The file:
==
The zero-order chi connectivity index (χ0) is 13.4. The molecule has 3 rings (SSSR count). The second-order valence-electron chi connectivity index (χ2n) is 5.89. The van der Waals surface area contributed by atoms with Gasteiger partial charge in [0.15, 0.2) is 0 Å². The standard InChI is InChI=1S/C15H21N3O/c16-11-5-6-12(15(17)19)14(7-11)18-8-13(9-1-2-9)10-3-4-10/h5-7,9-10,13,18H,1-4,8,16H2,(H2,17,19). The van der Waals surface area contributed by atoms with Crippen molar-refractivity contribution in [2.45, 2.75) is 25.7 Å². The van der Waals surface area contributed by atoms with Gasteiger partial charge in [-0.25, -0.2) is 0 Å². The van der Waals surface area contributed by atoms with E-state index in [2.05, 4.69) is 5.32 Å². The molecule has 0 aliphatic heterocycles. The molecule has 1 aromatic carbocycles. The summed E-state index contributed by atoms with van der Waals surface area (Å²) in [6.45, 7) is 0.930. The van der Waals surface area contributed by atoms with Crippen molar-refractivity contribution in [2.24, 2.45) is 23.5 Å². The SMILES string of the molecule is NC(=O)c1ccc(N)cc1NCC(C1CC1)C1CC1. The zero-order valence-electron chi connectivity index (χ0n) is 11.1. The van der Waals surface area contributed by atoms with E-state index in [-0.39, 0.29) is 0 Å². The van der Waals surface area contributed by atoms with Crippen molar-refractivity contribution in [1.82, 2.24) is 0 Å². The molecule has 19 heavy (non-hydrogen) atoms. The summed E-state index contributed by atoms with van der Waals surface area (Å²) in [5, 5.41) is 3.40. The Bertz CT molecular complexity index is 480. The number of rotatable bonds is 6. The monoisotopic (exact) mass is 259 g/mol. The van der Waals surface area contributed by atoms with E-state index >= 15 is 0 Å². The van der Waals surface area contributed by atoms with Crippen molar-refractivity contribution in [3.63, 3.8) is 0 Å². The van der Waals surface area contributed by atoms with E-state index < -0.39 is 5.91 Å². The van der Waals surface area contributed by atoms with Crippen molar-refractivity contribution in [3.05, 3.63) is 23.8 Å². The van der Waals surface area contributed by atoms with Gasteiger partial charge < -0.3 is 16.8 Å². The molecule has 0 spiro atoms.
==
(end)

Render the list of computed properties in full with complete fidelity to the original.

The zero-order chi connectivity index (χ0) is 13.4. The molecule has 3 rings (SSSR count). The second-order valence-electron chi connectivity index (χ2n) is 5.89. The van der Waals surface area contributed by atoms with Gasteiger partial charge in [0.15, 0.2) is 0 Å². The standard InChI is InChI=1S/C15H21N3O/c16-11-5-6-12(15(17)19)14(7-11)18-8-13(9-1-2-9)10-3-4-10/h5-7,9-10,13,18H,1-4,8,16H2,(H2,17,19). The van der Waals surface area contributed by atoms with Crippen molar-refractivity contribution in [2.45, 2.75) is 25.7 Å². The van der Waals surface area contributed by atoms with Gasteiger partial charge in [-0.25, -0.2) is 0 Å². The van der Waals surface area contributed by atoms with E-state index in [2.05, 4.69) is 5.32 Å². The molecule has 0 aliphatic heterocycles. The molecule has 1 aromatic carbocycles. The summed E-state index contributed by atoms with van der Waals surface area (Å²) in [6.45, 7) is 0.930. The van der Waals surface area contributed by atoms with Crippen molar-refractivity contribution in [2.24, 2.45) is 23.5 Å². The SMILES string of the molecule is NC(=O)c1ccc(N)cc1NCC(C1CC1)C1CC1. The zero-order valence-electron chi connectivity index (χ0n) is 11.1. The van der Waals surface area contributed by atoms with E-state index in [-0.39, 0.29) is 0 Å². The van der Waals surface area contributed by atoms with Crippen molar-refractivity contribution in [1.82, 2.24) is 0 Å². The molecule has 19 heavy (non-hydrogen) atoms. The summed E-state index contributed by atoms with van der Waals surface area (Å²) in [5, 5.41) is 3.40. The Bertz CT molecular complexity index is 480. The number of rotatable bonds is 6. The monoisotopic (exact) mass is 259 g/mol. The van der Waals surface area contributed by atoms with E-state index >= 15 is 0 Å². The van der Waals surface area contributed by atoms with Crippen molar-refractivity contribution in [3.63, 3.8) is 0 Å². The van der Waals surface area contributed by atoms with E-state index < -0.39 is 5.91 Å². The van der Waals surface area contributed by atoms with Crippen molar-refractivity contribution in [3.05, 3.63) is 23.8 Å². The van der Waals surface area contributed by atoms with Gasteiger partial charge < -0.3 is 16.8 Å². The molecule has 0 spiro atoms.